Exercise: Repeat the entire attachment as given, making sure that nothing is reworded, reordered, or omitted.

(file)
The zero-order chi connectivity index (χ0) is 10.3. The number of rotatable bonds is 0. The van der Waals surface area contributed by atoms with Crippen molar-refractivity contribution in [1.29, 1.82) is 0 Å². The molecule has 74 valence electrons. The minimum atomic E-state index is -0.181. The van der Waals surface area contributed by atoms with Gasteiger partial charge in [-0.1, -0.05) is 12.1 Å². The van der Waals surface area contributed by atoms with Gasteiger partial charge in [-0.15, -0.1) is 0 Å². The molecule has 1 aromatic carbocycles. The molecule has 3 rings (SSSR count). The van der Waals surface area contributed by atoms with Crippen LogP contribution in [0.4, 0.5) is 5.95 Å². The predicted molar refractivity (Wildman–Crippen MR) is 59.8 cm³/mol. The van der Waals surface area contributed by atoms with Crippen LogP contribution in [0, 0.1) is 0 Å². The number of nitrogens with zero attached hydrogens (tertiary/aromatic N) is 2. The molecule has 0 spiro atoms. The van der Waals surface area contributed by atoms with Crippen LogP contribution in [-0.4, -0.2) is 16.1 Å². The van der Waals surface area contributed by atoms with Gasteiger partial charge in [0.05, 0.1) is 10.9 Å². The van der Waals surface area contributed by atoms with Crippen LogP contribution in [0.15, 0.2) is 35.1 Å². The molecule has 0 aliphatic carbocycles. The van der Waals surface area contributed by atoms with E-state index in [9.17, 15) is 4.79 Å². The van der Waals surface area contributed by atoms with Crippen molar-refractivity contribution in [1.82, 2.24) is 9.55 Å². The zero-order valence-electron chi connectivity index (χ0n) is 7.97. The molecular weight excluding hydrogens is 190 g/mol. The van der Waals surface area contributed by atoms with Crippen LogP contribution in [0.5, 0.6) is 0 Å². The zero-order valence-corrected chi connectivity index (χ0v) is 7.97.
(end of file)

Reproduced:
The zero-order chi connectivity index (χ0) is 10.3. The number of rotatable bonds is 0. The van der Waals surface area contributed by atoms with Crippen molar-refractivity contribution in [1.29, 1.82) is 0 Å². The molecule has 74 valence electrons. The minimum atomic E-state index is -0.181. The van der Waals surface area contributed by atoms with Gasteiger partial charge in [-0.1, -0.05) is 12.1 Å². The van der Waals surface area contributed by atoms with Gasteiger partial charge in [-0.15, -0.1) is 0 Å². The molecule has 1 aromatic carbocycles. The molecule has 3 rings (SSSR count). The van der Waals surface area contributed by atoms with Crippen LogP contribution in [0.4, 0.5) is 5.95 Å². The predicted molar refractivity (Wildman–Crippen MR) is 59.8 cm³/mol. The van der Waals surface area contributed by atoms with Crippen LogP contribution in [0, 0.1) is 0 Å². The number of nitrogens with zero attached hydrogens (tertiary/aromatic N) is 2. The molecule has 0 spiro atoms. The van der Waals surface area contributed by atoms with Crippen LogP contribution in [-0.4, -0.2) is 16.1 Å². The van der Waals surface area contributed by atoms with Gasteiger partial charge in [0.05, 0.1) is 10.9 Å². The van der Waals surface area contributed by atoms with Crippen LogP contribution in [0.15, 0.2) is 35.1 Å². The molecule has 0 aliphatic carbocycles. The van der Waals surface area contributed by atoms with E-state index in [9.17, 15) is 4.79 Å². The van der Waals surface area contributed by atoms with Crippen molar-refractivity contribution in [1.82, 2.24) is 9.55 Å². The zero-order valence-electron chi connectivity index (χ0n) is 7.97. The molecular weight excluding hydrogens is 190 g/mol. The van der Waals surface area contributed by atoms with Crippen LogP contribution in [0.5, 0.6) is 0 Å². The zero-order valence-corrected chi connectivity index (χ0v) is 7.97.